U.S. Magistrate Judge Joseph Wilkinson granted a request Tuesday (Jan. 21) from (Stacey) Jackson, who faces federal corruption charges, to subpoena NOLA Media Group for information related to two specific online handles, “aircheck” and “jammer1954,” including names, addresses and phone numbers.
It is the news organization’s usual policy to keep such information private to the extent possible.
Ellyn Angelotti, a lawyer and Poynter faculty, said that there aren’t clear standards on First Amendment protections for online commenters. Like with the Crystal Cox ruling Friday on First Amendment rights for bloggers, it depends on the jurisdiction the case falls under, Angelotti said.
“It makes it really unclear as an online commenter about how much protection your speech has,” she said.
In May 2013, Jeff Hermes wrote about a case involving the Quincy Patriot Ledger and the Cohasset Mariner for Digital Media Law Project.
Nevertheless, this situation raises serious concerns. The First Amendment protects the right to speak anonymously, and that right should prevent courts from casually compelling the unmasking of anonymous or pseudonymous speakers in online forums.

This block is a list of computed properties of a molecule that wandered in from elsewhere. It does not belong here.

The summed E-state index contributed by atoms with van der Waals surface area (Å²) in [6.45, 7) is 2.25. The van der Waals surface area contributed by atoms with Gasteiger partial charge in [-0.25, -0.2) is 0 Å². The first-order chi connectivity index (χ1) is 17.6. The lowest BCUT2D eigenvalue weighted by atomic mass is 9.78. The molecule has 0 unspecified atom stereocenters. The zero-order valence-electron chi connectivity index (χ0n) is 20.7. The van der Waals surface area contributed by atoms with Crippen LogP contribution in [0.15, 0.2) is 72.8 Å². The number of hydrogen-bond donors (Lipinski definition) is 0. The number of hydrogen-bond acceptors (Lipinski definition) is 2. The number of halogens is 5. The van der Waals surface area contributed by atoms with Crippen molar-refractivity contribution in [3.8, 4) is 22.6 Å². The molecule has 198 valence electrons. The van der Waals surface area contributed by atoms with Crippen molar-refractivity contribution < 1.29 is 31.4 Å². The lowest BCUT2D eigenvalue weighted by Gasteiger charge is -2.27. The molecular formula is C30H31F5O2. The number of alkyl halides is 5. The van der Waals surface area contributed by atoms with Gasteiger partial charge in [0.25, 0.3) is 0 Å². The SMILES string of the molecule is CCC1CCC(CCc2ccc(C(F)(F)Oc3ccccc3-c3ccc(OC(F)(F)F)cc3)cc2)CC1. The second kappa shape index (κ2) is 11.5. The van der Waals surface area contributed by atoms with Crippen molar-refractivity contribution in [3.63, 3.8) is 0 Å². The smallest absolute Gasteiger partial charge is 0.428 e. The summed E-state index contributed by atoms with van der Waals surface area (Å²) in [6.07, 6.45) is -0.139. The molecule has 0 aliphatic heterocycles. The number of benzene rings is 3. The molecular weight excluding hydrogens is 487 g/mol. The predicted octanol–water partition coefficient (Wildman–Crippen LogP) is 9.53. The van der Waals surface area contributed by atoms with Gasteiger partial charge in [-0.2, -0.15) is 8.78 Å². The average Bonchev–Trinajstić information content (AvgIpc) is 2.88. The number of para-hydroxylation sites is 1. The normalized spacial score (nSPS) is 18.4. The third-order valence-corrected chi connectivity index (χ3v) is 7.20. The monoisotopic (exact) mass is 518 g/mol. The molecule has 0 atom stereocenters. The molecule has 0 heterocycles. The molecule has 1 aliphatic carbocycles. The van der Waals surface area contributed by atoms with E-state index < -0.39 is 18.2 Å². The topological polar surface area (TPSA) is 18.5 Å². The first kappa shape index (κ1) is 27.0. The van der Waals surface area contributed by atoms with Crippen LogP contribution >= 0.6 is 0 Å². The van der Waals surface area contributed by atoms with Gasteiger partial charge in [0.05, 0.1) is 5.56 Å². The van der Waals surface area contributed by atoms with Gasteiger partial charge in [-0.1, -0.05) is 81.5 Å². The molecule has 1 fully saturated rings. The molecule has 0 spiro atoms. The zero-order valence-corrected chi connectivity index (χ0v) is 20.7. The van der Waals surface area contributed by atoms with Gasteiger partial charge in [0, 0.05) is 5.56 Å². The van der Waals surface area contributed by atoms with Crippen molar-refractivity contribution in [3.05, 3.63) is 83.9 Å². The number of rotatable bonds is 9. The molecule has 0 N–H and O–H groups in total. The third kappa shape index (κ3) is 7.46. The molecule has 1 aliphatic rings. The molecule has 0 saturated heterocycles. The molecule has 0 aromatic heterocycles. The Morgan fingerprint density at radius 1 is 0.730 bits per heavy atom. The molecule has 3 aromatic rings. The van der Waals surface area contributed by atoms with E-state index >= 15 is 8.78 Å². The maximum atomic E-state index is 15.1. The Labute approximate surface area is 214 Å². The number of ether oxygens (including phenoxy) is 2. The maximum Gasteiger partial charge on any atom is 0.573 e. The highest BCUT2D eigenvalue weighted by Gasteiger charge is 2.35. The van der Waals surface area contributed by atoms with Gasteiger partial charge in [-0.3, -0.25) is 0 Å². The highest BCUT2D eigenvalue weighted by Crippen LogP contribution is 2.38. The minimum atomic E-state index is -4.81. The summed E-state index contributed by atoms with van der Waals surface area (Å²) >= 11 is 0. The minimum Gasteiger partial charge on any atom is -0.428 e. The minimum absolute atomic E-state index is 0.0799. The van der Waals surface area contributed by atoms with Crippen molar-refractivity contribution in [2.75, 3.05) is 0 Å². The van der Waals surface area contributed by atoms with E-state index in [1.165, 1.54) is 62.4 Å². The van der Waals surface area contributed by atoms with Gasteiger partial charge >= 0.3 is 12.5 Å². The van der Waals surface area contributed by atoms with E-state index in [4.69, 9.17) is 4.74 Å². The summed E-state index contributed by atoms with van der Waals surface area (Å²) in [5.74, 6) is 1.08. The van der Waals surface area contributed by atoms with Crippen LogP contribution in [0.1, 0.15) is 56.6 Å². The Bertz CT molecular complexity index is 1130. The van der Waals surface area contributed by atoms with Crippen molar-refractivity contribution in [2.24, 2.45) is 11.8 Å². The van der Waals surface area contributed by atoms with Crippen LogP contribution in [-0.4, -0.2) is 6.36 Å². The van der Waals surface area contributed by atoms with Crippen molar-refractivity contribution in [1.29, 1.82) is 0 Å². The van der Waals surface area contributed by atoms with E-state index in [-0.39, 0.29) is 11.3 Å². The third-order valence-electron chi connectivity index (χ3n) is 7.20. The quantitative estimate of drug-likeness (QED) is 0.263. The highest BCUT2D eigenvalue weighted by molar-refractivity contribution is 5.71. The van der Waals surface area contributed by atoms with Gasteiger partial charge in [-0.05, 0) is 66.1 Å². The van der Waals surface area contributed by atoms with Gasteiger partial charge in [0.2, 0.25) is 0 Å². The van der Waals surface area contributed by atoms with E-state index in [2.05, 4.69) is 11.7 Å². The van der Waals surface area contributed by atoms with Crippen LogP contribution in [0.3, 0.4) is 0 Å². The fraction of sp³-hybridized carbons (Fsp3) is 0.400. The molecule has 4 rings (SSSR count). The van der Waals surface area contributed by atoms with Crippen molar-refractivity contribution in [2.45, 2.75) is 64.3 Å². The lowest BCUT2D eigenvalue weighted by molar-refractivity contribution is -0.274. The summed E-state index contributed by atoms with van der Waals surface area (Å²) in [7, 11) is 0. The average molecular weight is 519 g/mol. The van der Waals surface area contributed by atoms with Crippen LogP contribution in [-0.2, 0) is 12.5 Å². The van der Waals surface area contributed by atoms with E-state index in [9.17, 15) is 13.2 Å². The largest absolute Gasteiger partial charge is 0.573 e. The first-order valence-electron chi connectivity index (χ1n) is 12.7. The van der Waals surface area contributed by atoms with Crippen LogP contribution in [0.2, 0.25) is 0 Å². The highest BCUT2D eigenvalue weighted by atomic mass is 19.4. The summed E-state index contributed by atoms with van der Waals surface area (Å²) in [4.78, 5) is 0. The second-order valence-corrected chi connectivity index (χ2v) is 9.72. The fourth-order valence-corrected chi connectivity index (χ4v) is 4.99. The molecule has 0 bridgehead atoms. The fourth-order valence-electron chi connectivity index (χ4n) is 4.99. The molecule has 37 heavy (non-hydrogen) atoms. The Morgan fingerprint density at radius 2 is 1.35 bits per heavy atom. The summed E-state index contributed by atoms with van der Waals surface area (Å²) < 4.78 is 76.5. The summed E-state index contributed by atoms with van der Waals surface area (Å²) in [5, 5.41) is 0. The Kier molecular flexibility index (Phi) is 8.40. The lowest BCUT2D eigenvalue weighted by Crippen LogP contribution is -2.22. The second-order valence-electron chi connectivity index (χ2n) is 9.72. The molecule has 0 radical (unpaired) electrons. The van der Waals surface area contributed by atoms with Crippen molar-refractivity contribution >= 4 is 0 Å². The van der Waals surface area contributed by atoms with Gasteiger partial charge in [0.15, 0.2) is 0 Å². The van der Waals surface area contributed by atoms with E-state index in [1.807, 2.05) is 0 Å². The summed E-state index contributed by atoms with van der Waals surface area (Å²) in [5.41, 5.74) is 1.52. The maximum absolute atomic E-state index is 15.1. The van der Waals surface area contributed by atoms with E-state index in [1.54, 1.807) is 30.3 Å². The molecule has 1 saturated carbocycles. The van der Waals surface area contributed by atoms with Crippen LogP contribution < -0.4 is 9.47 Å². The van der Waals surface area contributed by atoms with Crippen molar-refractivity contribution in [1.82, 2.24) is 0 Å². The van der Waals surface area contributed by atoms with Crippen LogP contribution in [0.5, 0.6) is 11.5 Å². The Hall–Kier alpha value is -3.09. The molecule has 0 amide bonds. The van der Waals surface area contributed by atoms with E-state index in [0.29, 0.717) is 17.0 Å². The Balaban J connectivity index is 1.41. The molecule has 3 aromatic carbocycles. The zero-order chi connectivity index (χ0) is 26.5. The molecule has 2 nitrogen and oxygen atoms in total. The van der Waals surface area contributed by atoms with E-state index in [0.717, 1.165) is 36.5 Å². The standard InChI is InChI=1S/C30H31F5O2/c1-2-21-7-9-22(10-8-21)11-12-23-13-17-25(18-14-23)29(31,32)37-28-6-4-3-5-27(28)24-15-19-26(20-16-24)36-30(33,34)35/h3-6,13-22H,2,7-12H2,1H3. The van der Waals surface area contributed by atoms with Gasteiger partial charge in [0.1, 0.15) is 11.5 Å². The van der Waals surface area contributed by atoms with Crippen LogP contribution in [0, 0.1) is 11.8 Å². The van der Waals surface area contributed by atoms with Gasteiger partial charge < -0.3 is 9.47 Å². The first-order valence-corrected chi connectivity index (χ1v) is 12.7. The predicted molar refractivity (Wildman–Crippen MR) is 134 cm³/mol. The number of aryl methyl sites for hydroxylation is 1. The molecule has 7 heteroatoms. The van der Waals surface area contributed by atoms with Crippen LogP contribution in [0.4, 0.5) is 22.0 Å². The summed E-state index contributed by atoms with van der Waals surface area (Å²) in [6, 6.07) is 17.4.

In March of 2012, the Times-Picayune had to reveal the names of online commenters in another case, Linderman wrote.
After several anonymous online monikers were traced to former Assistant U.S. Attorney Sal Perricone and former First Assistant U.S. Attorney Jan Mann, leading to the resignation of then-U.S. Attorney Jim Letten, federal authorities asked the organization to turn over information on 11 additional online handles. In that case, the company’s lawyers objected to providing the information, asking the federal authorities to demonstrate they have a basis for seeking the information.
An Idaho judge ruled on July 10 that The Spokesman-Review had 14 days to reveal the identity of an online commenter after a Kootenai County politician sued the paper, claiming the commenter libeled her. On July 24 the paper reported that the commenter had revealed herself: Linda Cook, who’s also active in county politics.
Generally speaking, tests about whether or not publishers should be made to hand over the names of online commenters have to weigh the interests of the case at hand with the interests of the First Amendement rights of the commenter. Which means, to simplify, it’s case-by-case, state-by-state and still quite unclear.
So far, Angelotti said, the Supreme Court has upheld the protection of speech online in order to promote robust speech and prevent the chill of online speech.
“The courts have been very reluctant to reveal anonymous online commenters,” Angelotti said, “except in very, very limited cases.”